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Charles County government and the sheriff’s office can squeeze enough money out of their budgets to give sheriff’s deputies large raises in July, Sheriff Rex Coffey told the county commissioners Tuesday.

The deputies have forgone regular pay increases for the past three years as the county struggled to cut costs, but Coffey said belt-tightening across county government would raise the $3.3 million necessary to raise all deputies’ salaries to where they would have been without the cuts.

By scrimping, the sheriff’s office will have a budget surplus of about $500,000 when fiscal 2012 ends on June 30, Coffey (D) said. If his department repeats that feat in 2013, and county government kicks in $2.18 million, about twice as much, the entities will have raised the amount necessary, he said.

The plan will not go into effect unless the commissioners approve its inclusion in the fiscal 2013 budget. They took the first step toward that after the presentation, when they told fiscal and administrative staff members to find the money in the budget.

All county employees have done without their regular raises, but Coffey said deputies deserve special consideration because they work weekends and holidays and keep the peace in the county.

“It’s not that every other job county employees do is not important. We’re not here to ask for a handout. We’re here to ask for what we’re entitled to and we’re willing to squeeze to make this happen,” Coffey said.

The commissioners seemed sympathetic, expressing their support, with Commissioner Ken Robinson (D) calling the raises “richly deserved.”

On Jan. 24, sheriff’s deputies and union officials expressed dismay about language in a separate county bill that would limit deputies’ salary increases to what the Charles County Sheriff’s Office budget could accommodate, prompting members of the board of county commissioners to say they had no intention of antagonizing law enforcement.

At issue is the county’s modification of a bill submitted by the sheriff’s office to protect deputies from salary decreases. Currently, deputies’ salaries are tied to those of the Maryland State Police. At the request of the sheriff and the Charles County Fraternal Order of Police, the board of commissioners is considering legislation that would preserve deputies’ salaries even if state troopers’ pay falls, while retaining raises when troopers’ pay rises. The measure was prompted by recent state police pay cuts.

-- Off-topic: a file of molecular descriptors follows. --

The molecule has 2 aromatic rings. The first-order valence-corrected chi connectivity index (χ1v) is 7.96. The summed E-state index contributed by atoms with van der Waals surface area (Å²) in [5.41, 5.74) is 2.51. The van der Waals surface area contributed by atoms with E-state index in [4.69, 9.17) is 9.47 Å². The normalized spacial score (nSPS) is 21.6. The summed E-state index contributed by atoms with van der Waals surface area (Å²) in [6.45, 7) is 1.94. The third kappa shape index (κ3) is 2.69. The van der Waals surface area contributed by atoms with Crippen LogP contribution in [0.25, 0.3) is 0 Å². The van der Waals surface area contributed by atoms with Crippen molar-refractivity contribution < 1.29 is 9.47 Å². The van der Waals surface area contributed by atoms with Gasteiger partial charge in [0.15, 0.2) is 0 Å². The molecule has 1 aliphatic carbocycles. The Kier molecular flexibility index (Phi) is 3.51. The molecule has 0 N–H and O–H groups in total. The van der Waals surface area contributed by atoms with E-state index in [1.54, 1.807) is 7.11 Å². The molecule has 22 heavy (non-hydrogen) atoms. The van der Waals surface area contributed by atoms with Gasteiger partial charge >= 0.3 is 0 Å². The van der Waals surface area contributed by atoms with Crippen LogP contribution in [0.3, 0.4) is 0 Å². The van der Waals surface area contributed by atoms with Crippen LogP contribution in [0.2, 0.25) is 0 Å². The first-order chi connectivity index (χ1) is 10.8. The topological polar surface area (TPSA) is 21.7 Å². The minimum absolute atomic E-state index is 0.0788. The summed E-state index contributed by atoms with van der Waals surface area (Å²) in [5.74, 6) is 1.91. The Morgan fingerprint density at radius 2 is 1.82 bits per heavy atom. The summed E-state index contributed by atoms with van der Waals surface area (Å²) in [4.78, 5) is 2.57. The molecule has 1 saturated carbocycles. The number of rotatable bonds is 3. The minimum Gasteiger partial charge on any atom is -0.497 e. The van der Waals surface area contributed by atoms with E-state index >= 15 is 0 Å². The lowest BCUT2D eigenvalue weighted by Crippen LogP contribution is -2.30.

But deputies, about a dozen of whom attended the work session, objected to a provision limiting raises to what the office could afford within its existing budget and pay plan, both of which are approved annually by the commissioners. Instead, they are seeking language that would compel the county to come up with additional money from elsewhere in the budget to pay the higher salaries.

County Attorney Barbara L. Holtz stood by the change.

“We can’t have a pay plan adopted by the state police trump what the county commissioners adopt as the budget for the sheriff. It has to be an approved budget. The money has to be there,” Holtz said.

But commissioners seemed to backtrack.

“I would just say the next steps will give us the opportunity to work on that kind of language,” commissioners’ President Candice Quinn Kelly (D) said. “I think the most important thing you’re hearing is this board believes in the autonomy of the sheriff. … Obviously, once we do that [approve a pay schedule] — I’m speaking as an individual commissioner — we have a responsibility to honor that commitment to make sure the money is there in the sheriff’s approved budget and funded pay plan.”

Commissioner Reuben B. Collins II (D) said, “I don’t think the position of any of the commissioners [is] that, in terms of salary increases, that’s something that’s not been warranted. What has always been a challenge, obviously, is ensuring we have the additional funding.”

Cpl. John Elliott, Fraternal Order of Police president, said raises would keep deputies from defecting to the higher-paid Prince George’s County Police Department. He said he thought the county had not meant any harm in changing the wording, but that deputies should receive raises regardless of the sheriff’s office budget, with the county obligated to find the money elsewhere if necessary.

“I think it’s just language attorney Barbara Holtz said they were trying to clarify. In the sheriff’s office’s eyes it made it a little more cloudy,” Elliott said.